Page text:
Those looking for the poignancy and humor of writer/director Noah Baumbach's The Squid and the Whale will find little of either in his latest, Margot at the Wedding. While The Squid and the Whale was a brutally honest depiction of a disintegrating marriage, it also offered moments of genuine tenderness. If there's tenderness in Margot, it's steeped in ulterior motives and self-deception: This is not a feel-good film.
Margot (Nicole Kidman) and Pauline (Jennifer Jason Leigh) are sisters, alike in bone structure and temperament, and reunited after a long estrangement by Pauline's impending marriage to schlubby, unemployed Malcolm (Jack Black). Margot is unable to suppress her disapproval of the union, and for Pauline's life in general—though we soon learn that Margot's own marriage is crumbling, that she's having an affair, and that her son, Claude (Zane Pais), has a preternatural watchfulness that does not reflect well on her parenting style. Margot is, in short, in no position to pass judgment on others; yet she freely does so, with the entitled air of an older sister treating her own hang-ups as logical and defensible while lambasting the weaknesses of others. Baumbach's focal point in dealing with all of this drama is a large tree in the family's yard, which the neighbors insist is rotting and should be cut down. Much is made of the metaphor: Sex, competitiveness, frustration, and resentment simmer beneath the surface of this family tree.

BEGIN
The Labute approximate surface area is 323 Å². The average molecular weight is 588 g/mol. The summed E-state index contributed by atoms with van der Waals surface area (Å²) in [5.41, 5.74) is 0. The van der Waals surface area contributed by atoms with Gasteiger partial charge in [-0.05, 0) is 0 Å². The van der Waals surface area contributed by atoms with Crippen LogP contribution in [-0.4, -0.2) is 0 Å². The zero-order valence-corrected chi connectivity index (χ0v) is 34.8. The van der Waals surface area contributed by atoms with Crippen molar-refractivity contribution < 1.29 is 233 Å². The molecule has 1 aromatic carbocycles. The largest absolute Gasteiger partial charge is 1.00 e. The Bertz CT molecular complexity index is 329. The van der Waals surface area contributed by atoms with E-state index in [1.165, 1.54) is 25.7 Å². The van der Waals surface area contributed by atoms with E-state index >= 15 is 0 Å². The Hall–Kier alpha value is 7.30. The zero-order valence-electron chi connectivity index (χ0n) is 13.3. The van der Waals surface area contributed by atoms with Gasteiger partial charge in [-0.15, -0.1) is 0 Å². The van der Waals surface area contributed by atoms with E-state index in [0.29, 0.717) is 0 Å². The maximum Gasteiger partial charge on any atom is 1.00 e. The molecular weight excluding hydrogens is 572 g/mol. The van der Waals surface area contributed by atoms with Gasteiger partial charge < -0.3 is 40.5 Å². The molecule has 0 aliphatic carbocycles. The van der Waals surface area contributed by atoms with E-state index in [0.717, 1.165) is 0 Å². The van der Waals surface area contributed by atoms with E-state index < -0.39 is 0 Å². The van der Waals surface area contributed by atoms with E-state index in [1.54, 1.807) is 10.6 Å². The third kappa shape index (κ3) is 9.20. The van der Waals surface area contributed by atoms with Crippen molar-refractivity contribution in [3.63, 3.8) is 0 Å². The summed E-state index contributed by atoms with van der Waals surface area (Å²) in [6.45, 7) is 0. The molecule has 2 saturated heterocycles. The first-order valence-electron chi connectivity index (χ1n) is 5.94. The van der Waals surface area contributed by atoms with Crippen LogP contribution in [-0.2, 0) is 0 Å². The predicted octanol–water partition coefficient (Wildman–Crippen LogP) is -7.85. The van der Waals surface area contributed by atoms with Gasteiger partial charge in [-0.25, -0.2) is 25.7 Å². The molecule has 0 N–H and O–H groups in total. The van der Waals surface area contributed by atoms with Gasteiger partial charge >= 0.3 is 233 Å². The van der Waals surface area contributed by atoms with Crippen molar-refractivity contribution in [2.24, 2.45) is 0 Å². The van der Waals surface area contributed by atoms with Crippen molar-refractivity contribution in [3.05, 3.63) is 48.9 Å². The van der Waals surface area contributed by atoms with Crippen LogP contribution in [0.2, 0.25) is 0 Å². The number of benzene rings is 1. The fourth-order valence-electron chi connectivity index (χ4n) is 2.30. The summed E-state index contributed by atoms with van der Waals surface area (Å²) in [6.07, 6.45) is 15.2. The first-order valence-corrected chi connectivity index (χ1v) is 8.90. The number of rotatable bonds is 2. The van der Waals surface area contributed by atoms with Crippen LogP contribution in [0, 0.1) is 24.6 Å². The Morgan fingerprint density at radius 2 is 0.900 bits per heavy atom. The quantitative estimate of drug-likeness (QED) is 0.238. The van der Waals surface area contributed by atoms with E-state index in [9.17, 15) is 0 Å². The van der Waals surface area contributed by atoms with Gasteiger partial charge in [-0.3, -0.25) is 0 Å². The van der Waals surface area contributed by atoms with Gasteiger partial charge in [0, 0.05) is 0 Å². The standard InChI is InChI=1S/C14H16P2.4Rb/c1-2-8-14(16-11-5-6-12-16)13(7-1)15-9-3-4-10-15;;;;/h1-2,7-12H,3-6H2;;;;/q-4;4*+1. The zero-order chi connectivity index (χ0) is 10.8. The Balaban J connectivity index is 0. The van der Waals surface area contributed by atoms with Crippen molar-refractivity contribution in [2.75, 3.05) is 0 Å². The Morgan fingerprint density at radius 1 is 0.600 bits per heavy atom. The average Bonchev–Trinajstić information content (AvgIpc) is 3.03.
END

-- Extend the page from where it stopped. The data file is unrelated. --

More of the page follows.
While it's hard to like Margot's characters, it's impossible not to marvel at Baumbach's perceptiveness: His understanding of the tiny, petty cruelties people inflict on one another is total, and he has an uncanny ability to show us the chasm between the way his characters see themselves and the way others see them. The first two-thirds of Margot at the Wedding are a brilliant character study and a subtle, flawless depiction of family dynamics, and I wish Baumbach had left it at that. Unfortunately, toward the end, Baumbach's focus shifts from character to plot: The pace accelerates, the engaging sensation of voyeurism recedes, and the film's ending is a punishing exercise in waiting for the resolution of narrative threads we don't ultimately care about.